I am confused by fermionic path integral used in Peskin and Schroeder. Equation (9.69) gives $$\Big(\prod_n\int d\bar{\theta}_nd\theta_n\Big)e^{-\bar{\theta}_iM_{ij}\theta_j}=\det M\tag{9.69}$$ But above equation (9.72), it seems $$\int \mathscr{D}\bar{\psi} \mathscr{D}\psi e^{i\bar{\psi}M\psi}=\det M\tag{9.72}$$ How are these consistent? By the definition of measure?

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    $\begingroup$ So your second equation seems to be referring to the statement in the paragraph before $(9.72)$ that says: "The denominator of this expression, according to (9.69), is $\det\left(i \partial_\mu\gamma^\mu-m\right)$." I think you can add an "up to a constant" there without impeding the result in $(9.72)$ to happen, as that additional $(-i)$ would produce, in both the numerator and the denominator, $\det(-i)$. Leaving aside mathematical formalities that are to be expected in functional integration, you can drop it. Is not worse than dropping $\det\left(i \partial_\mu\gamma^\mu-m\right)$ anyway :) $\endgroup$
    – secavara
    Commented Jan 6, 2021 at 13:18

1 Answer 1


If you mean that the factor of $i$ is inconsistent, note that $$ \det (i M) = i^d \det M $$ where $d = \dim M$ is the number of degrees of freedom that we integrate over. Hence, $i^d$ is a constant.

With path integrals, $d = \infty$ and it is not clear how to make sense of $i^d$. This problem can be traced back to the definition of the path integral.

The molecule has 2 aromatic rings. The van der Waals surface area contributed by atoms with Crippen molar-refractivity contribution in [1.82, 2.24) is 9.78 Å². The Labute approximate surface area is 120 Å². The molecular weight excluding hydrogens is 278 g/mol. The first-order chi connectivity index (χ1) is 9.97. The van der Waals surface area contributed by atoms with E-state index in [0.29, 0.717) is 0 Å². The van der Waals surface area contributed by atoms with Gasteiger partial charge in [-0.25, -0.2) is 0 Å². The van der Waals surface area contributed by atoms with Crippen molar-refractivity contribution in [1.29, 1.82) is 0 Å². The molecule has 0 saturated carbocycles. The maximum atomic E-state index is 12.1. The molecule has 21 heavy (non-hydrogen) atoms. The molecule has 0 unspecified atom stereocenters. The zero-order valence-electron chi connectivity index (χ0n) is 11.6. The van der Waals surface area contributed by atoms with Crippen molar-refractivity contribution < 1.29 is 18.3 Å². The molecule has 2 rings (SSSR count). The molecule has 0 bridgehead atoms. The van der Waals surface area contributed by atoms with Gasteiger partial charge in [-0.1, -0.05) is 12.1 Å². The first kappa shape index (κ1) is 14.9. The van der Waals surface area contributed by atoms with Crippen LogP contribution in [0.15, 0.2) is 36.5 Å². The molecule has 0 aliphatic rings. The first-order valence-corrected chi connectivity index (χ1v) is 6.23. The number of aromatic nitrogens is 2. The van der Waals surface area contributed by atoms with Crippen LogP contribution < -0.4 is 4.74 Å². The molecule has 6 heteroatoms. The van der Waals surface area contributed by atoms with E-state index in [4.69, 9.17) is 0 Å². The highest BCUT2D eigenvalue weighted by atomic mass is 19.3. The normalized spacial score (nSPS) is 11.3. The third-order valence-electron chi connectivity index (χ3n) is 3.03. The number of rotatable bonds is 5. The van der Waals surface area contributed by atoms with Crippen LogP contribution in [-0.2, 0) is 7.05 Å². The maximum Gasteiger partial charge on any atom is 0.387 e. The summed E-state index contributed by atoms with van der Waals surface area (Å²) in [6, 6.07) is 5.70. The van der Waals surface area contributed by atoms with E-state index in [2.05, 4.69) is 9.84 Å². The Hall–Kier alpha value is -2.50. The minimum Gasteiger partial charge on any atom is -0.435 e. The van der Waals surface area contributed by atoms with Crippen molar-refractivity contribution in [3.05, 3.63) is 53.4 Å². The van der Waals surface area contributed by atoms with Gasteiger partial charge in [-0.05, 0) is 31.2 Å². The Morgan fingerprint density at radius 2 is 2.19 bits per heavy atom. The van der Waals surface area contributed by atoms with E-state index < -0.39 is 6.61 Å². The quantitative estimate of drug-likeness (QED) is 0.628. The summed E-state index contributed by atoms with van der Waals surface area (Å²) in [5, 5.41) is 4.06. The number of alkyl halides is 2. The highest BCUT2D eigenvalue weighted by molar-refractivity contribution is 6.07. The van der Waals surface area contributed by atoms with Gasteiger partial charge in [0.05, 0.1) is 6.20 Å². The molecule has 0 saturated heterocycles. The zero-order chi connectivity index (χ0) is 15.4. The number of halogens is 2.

In physics, we usually treat path integrals as abstract symbols that conveniently encode the properties that we expect the actual mathematically well-defined quantities (correlation functions) to have. The definitions of correlation functions naively don't depend on a normalization constant: $$ \left< \Omega \right> = \frac{\int D \phi e^{i S[\phi]} \Omega[\phi]}{\int D \phi e^{i S[\phi]}} = \frac{N \int D \phi e^{i S[\phi]} \Omega[\phi]}{N \int D \phi e^{i S[\phi]}}. $$

Hence, an arbitrary constant factor can be absorbed into the definition of the path integral measure.

Ofcourse, one has to always keep in mind that the value of the path integral is defined up to an arbitrary normalization constant. For example, saying that $\det M = 42$ in your example wouldn't mean anything physically relevant – I can always make it $\det M = 43$ by absorbing $N = 43/42$ in the path integral measure.

What is physically relevant is the dependence of $\det M(\varepsilon)$ on $\varepsilon$, where $\varepsilon$ is some parameter that is meaningful for your problem (e.g. in QFT path integrals this is usually the "source field"). One can compare e.g. $$ \frac{\det M(\varepsilon_1)}{\det M(\varepsilon_2)} = \frac{N \det M(\varepsilon_1)}{N \det M(\varepsilon_2)} $$ which is independent of the choice of $N$.


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